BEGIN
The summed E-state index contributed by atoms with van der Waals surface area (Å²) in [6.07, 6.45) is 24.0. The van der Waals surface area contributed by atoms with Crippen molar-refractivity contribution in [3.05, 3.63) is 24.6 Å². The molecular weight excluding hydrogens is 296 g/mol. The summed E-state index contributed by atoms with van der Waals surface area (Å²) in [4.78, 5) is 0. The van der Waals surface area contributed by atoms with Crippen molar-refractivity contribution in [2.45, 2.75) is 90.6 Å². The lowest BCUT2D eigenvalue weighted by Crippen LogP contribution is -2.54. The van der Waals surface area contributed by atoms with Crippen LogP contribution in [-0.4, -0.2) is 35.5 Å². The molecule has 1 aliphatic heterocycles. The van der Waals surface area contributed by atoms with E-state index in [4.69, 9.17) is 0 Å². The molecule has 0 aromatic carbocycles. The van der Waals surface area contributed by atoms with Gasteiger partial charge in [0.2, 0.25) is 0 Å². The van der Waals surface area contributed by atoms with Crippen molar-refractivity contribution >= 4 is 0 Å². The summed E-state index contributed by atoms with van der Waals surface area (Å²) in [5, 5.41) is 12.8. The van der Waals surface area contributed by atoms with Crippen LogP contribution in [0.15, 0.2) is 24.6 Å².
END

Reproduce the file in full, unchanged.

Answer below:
The summed E-state index contributed by atoms with van der Waals surface area (Å²) in [6.07, 6.45) is 24.0. The van der Waals surface area contributed by atoms with Crippen molar-refractivity contribution in [3.05, 3.63) is 24.6 Å². The molecular weight excluding hydrogens is 296 g/mol. The summed E-state index contributed by atoms with van der Waals surface area (Å²) in [4.78, 5) is 0. The van der Waals surface area contributed by atoms with Crippen molar-refractivity contribution in [2.45, 2.75) is 90.6 Å². The lowest BCUT2D eigenvalue weighted by Crippen LogP contribution is -2.54. The van der Waals surface area contributed by atoms with Crippen LogP contribution in [-0.4, -0.2) is 35.5 Å². The molecule has 1 aliphatic heterocycles. The van der Waals surface area contributed by atoms with E-state index in [4.69, 9.17) is 0 Å². The molecule has 0 aromatic carbocycles. The van der Waals surface area contributed by atoms with Gasteiger partial charge in [0.2, 0.25) is 0 Å². The van der Waals surface area contributed by atoms with Crippen molar-refractivity contribution >= 4 is 0 Å². The summed E-state index contributed by atoms with van der Waals surface area (Å²) in [5, 5.41) is 12.8. The van der Waals surface area contributed by atoms with Crippen LogP contribution in [0.15, 0.2) is 24.6 Å².